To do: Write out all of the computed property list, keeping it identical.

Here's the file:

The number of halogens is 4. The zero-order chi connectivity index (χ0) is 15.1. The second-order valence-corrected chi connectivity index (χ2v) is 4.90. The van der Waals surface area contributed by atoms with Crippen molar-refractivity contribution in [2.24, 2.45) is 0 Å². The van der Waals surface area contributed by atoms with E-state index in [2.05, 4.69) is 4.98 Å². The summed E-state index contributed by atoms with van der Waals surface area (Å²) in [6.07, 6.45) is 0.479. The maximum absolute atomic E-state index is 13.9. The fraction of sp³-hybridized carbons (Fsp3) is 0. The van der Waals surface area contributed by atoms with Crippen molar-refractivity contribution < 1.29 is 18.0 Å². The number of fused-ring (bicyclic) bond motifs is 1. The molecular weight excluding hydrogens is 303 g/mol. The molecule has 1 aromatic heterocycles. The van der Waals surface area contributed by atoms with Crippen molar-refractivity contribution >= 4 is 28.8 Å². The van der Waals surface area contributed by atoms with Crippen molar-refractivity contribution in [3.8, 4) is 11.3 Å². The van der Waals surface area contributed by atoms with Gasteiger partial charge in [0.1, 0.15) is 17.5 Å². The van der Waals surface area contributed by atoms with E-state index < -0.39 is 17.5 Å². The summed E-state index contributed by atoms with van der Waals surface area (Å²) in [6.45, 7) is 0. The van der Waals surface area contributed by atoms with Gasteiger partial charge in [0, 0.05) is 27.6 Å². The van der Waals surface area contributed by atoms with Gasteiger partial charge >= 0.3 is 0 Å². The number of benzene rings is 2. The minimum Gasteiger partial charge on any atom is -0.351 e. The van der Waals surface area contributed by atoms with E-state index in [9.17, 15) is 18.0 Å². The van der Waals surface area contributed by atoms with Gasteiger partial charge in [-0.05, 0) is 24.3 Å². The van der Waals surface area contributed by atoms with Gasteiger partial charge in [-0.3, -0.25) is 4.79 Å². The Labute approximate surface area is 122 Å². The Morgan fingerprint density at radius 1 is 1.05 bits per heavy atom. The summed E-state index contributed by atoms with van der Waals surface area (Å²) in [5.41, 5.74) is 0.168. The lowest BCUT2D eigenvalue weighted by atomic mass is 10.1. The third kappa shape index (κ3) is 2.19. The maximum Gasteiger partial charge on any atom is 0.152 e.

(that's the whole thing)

The number of halogens is 4. The zero-order chi connectivity index (χ0) is 15.1. The second-order valence-corrected chi connectivity index (χ2v) is 4.90. The van der Waals surface area contributed by atoms with Crippen molar-refractivity contribution in [2.24, 2.45) is 0 Å². The van der Waals surface area contributed by atoms with E-state index in [2.05, 4.69) is 4.98 Å². The summed E-state index contributed by atoms with van der Waals surface area (Å²) in [6.07, 6.45) is 0.479. The maximum absolute atomic E-state index is 13.9. The fraction of sp³-hybridized carbons (Fsp3) is 0. The van der Waals surface area contributed by atoms with Crippen molar-refractivity contribution < 1.29 is 18.0 Å². The number of fused-ring (bicyclic) bond motifs is 1. The molecular weight excluding hydrogens is 303 g/mol. The molecule has 1 aromatic heterocycles. The van der Waals surface area contributed by atoms with Crippen molar-refractivity contribution >= 4 is 28.8 Å². The van der Waals surface area contributed by atoms with Crippen molar-refractivity contribution in [3.8, 4) is 11.3 Å². The van der Waals surface area contributed by atoms with Gasteiger partial charge in [0.1, 0.15) is 17.5 Å². The van der Waals surface area contributed by atoms with E-state index < -0.39 is 17.5 Å². The summed E-state index contributed by atoms with van der Waals surface area (Å²) in [6.45, 7) is 0. The van der Waals surface area contributed by atoms with Gasteiger partial charge in [0, 0.05) is 27.6 Å². The van der Waals surface area contributed by atoms with Gasteiger partial charge >= 0.3 is 0 Å². The number of benzene rings is 2. The minimum Gasteiger partial charge on any atom is -0.351 e. The van der Waals surface area contributed by atoms with E-state index in [9.17, 15) is 18.0 Å². The van der Waals surface area contributed by atoms with Gasteiger partial charge in [-0.05, 0) is 24.3 Å². The van der Waals surface area contributed by atoms with Gasteiger partial charge in [-0.3, -0.25) is 4.79 Å². The Labute approximate surface area is 122 Å². The Morgan fingerprint density at radius 1 is 1.05 bits per heavy atom. The summed E-state index contributed by atoms with van der Waals surface area (Å²) in [5.41, 5.74) is 0.168. The lowest BCUT2D eigenvalue weighted by atomic mass is 10.1. The third kappa shape index (κ3) is 2.19. The maximum Gasteiger partial charge on any atom is 0.152 e.